These connections were not visible to scholars as long as the Romantic canon was defined away from politics.

13  Eric Hobsbawm, The Age of Extremes: A History of the World 1914-1991 (New York: Pantheon, 1995). 14  Jerome McGann, The New Oxford Book of Romantic Period Verse (New York: Oxford University Press, 1993).


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tion of slavery.”15 Though recent scholarship, as for example the work of Vincent Carretta, has questioned the veracity of the entirety of Equiano’s narrative, it cannot be denied he was a black African who contributed to the discourse of abolitionism in the long eighteenth century.16 It also cannot be denied that Equiano was a Methodist; in his brief time in British North America, he listened to George Whitefield and was evangelized by him. When The Interesting Narrative was published, many of the subscribers to its North American edition, as Akiyo Ito points out, lived in Middletown, Connecticut, later the home of Wesleyan University and already a municipality with substantial Methodist population, black and white.17 Equiano was a seminal figure in what Adam Potkay and Sandra Burr term the eighteenth-century Black Atlantic, and his inclusion in the twentyfirst-century literary canon foregrounds the links between Methodism and the literary imagination that the stereotypes of earlier generations would disallow.18 Equiano reminds us that, as the Theological Foundation for Full Communion between The Episcopal Church and The United Methodist Church adopted by the U.S. Episcopal-Methodist dialogue team in May 2010 indicates, “The Episcopal Church and The United Methodist Church share a common heritage in the broad tradition of English Christianity as well as the eighteenthcentury Church of England, among other sources and influences.”19 The life and career of Olaudah
15  Daniel O’Quinn, “The State of Things: Olaudah Equiano and the Volatile Politics of Heterocosmic Desire,” Romantic Circles. Accessed on April 20, 2013. 16  Vincent Carretta, Equiano The African (Athens: University of Georgia Press, 2005). 17  Akiyo Ito, “Oludah Equiano and the New York Artisans. The First American Edition of The Interesting Narrative of Olaudah Equiano,” Early American Literature (1997), 82-101. 18  Adam Potkay and Sandra Burr, Black Atlantic Writers of the 18th Century: Living the New Exodus in England and the Americas (New York: St. Martin’s, 1995). 19  The Episcopal-United Methodist Dialogue Team, A Theological Foundation for Full Communion between The Episcopal Church and The United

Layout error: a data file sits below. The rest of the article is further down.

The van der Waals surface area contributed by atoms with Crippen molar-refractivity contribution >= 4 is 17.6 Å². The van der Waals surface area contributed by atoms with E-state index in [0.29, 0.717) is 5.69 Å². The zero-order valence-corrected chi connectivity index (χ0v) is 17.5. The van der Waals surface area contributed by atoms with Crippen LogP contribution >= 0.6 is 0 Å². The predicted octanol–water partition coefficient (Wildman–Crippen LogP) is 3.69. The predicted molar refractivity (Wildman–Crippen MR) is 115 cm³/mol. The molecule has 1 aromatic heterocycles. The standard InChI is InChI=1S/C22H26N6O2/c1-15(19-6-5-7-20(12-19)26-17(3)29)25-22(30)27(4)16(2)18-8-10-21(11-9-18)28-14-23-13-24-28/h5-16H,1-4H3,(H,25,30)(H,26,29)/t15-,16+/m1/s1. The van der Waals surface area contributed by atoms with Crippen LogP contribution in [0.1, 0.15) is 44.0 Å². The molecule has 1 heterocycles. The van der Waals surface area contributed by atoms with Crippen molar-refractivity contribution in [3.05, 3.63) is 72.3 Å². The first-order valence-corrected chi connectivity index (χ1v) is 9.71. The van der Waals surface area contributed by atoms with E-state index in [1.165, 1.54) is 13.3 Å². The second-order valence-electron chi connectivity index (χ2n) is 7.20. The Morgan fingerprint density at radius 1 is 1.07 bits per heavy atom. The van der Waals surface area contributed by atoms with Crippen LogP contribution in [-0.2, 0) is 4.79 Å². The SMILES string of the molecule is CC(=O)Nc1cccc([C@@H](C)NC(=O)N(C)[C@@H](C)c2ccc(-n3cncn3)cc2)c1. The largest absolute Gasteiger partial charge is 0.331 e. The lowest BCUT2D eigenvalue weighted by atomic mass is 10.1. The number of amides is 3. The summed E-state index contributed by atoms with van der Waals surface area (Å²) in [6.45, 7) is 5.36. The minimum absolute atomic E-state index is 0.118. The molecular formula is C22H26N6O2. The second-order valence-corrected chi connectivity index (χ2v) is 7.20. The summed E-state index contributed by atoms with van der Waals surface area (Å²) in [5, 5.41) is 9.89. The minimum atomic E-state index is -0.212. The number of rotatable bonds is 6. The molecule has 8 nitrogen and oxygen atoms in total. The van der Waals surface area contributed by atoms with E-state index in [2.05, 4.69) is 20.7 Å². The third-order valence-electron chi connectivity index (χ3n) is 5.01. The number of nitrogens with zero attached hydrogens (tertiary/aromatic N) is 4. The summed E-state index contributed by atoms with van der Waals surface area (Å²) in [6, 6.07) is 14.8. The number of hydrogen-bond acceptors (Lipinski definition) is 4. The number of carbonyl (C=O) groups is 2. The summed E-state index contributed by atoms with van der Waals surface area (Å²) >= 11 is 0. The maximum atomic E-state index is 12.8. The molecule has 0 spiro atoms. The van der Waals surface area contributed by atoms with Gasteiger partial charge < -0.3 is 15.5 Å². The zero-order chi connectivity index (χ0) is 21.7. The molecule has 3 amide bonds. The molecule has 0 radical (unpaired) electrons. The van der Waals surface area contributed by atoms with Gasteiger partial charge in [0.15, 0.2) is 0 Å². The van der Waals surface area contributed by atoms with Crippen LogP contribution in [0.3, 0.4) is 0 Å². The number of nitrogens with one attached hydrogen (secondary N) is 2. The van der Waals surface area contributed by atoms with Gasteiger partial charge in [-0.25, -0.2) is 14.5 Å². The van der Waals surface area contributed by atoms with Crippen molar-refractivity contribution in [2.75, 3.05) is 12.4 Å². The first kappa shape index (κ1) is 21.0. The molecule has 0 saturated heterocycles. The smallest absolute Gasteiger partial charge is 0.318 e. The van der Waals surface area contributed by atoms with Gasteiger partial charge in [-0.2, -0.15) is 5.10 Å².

Equiano drives this point home.

Among the Powers of the Earth

It also cannot be denied that Equiano was a Methodist

Equiano is a bridge not only between Anglicanism and Methodism, but between Britain, America, and other elements of the Atlantic world. We have already seen that admitting Methodism into English literary history not only deepens its spiritual reach, but also extends its geographical breadth. The Anglican Renaissance had a transatlantic aspect: an American Puritan poet like Edward Taylor wrote in a metaphysical mode similar to Donne, although with a very different theology from Donne or even Herbert; and Donne himself spoke jocularly of “O, my America, my new-found land.”20 Marvell wrote about the Bermudas, and in The Tempest, Shakespeare about a setting many see as North American even if not literally so. But by the time of the era of Watts and the Wesleys, British North America was a series of settled polities with a vital cultural sphere. The problem was, though, that the Church of England could not conceptualize this. In common with many post-Reformation churches, it was a national church and had difficulty seeing itself extending beyond the confines of the nation. Whereas the Roman Catholic Church and even the then-threadbare and captive Orthodox Church saw themselves as supranational, the European Protestant churches had all been formed under the principles of Cuius regio, ejus religio -- whatever the religion of the king, there let the religion of the country be -- and even as they acquired colonies, these countries had a difficult time extending the state religion to them in a way that would allow it any autonomy there. Thus we have the paradox of the Church of England, a church whose manifest difference from its fellow Protestant confessions lay in its strong affirmation of the role of the bishop, nonetheless not extending the episcopate to North America. Though the Society of the Propagation of the Gospel in Foreign Parts (SPG) was founded
Methodist Church, adopted April 16, 2010. 20  John Donne, Elegy XX, “To His Mistress Going to Bed,” Accessed in June 2013.